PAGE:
University of Wisconsin announces new ‘competency-based degree model’

by Grace

In an announcement that could have implications for the affordability of education and professional development, and possibly help address the skills gap, Gov. Scott Walker, University of Wisconsin System President Kevin P. Reilly, and UW Colleges and UW-Extension Chancellor Ray Cross have announced a competency-based degree model that they claim will transform higher education in Wisconsin.  

Under the self-paced, competency-based model, students will be allowed to start classes anytime and earn credit for what they already know.  Students will be able to demonstrate college-level competencies based on material they already learned in school, on the job, or on their own.  

By taking advantage of this flexible model, and by using a variety of resources to help pay for their education, Walker said students will have new tools to accelerate their careers in a more accessible, affordable way.

The UW Flexible Degree will combine traditional face-to-face courses with online programs. 

One goal is to offer students smaller course segments or “modules.” Rather than molding coursework around a set timeframe, these modules can be designed to contain only the knowledge required within a specific competency. This could benefit working adults who need to start and pause their studies because of work and personal commitments. It could also benefit highly motivated students who are able to move through course materials at a faster pace.

Roll out of this new program is planned for as early as this fall.

The unique nature of the Flexible Degree will allow the UW to lower the net tuition cost to students in a number of ways.

Related:  MOOCs combined with prior learning assessment equals college credits


5 Comments to “University of Wisconsin announces new ‘competency-based degree model’”

  1. Connecticut has done this for years with their Charter Oak State College ( Back in the 90’s, I served as an evaluator for their competency program. It has hardly been transformative.


  2. It remains to be seen whether this will be “transformative”, but I think it’s hard to compare with the 90s. The amplified push for college for all plus rising costs might be the difference. Or not.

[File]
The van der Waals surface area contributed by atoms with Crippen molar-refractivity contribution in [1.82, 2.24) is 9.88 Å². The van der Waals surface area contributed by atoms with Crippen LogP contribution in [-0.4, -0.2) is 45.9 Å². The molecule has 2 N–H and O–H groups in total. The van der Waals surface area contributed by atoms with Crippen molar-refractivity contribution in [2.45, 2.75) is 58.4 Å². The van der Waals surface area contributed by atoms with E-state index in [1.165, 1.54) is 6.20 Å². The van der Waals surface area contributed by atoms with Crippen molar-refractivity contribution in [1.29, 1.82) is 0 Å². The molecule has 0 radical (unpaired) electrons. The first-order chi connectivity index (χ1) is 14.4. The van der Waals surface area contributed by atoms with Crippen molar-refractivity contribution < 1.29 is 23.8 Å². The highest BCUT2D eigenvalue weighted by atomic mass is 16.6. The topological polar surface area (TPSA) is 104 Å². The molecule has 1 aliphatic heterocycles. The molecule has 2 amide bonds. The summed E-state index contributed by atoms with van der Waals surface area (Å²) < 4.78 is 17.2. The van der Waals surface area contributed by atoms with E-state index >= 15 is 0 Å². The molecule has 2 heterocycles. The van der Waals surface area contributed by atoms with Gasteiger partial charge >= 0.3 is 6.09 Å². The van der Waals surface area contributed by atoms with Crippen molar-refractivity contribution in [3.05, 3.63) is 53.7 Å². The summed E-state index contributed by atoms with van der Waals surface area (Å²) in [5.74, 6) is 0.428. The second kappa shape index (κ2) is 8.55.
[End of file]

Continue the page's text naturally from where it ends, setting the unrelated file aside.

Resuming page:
3. I don’t know any college-bound seniors who would choose online instead of of a traditional campus, but I think young people of that age are more comfortable with online learning than they were 10-20 years ago. So if the option is CC (with some online courses, btw) or mainly online, And I can think of one college kid I know who has taken summer online courses to supplement his traditional degree.

    I can see where the trend might break to more non-traditional avenues. I think the differences between now and 20 years ago are significant enough to cause a major transformation. Very possible.


  4. Those MOOC drop rates are not very meaningful to me. After all, these are free courses that many people want to try out. Without personally knowing, I would be very willing to believe many of these courses are not very good. But I’m curious to see how they evolve and if the quality improves. It’s just hard for me to believe that the technology (combined with economic and other factors) would not end up impacting education in a very big way.

    I just checked with one college kid who told me he didn’t like online courses. When asked to explain why, he said they represent a very low level of credentialing. But he would probably like them just fine if they actually meant something to employers. That’s a big hurdle, but who knows?


  5. “the ability to automate good feedback is a LONG way off.”

    I keep reading about this in terms of writing instruction, and it does seem to be somewhat promising but not without its problems.


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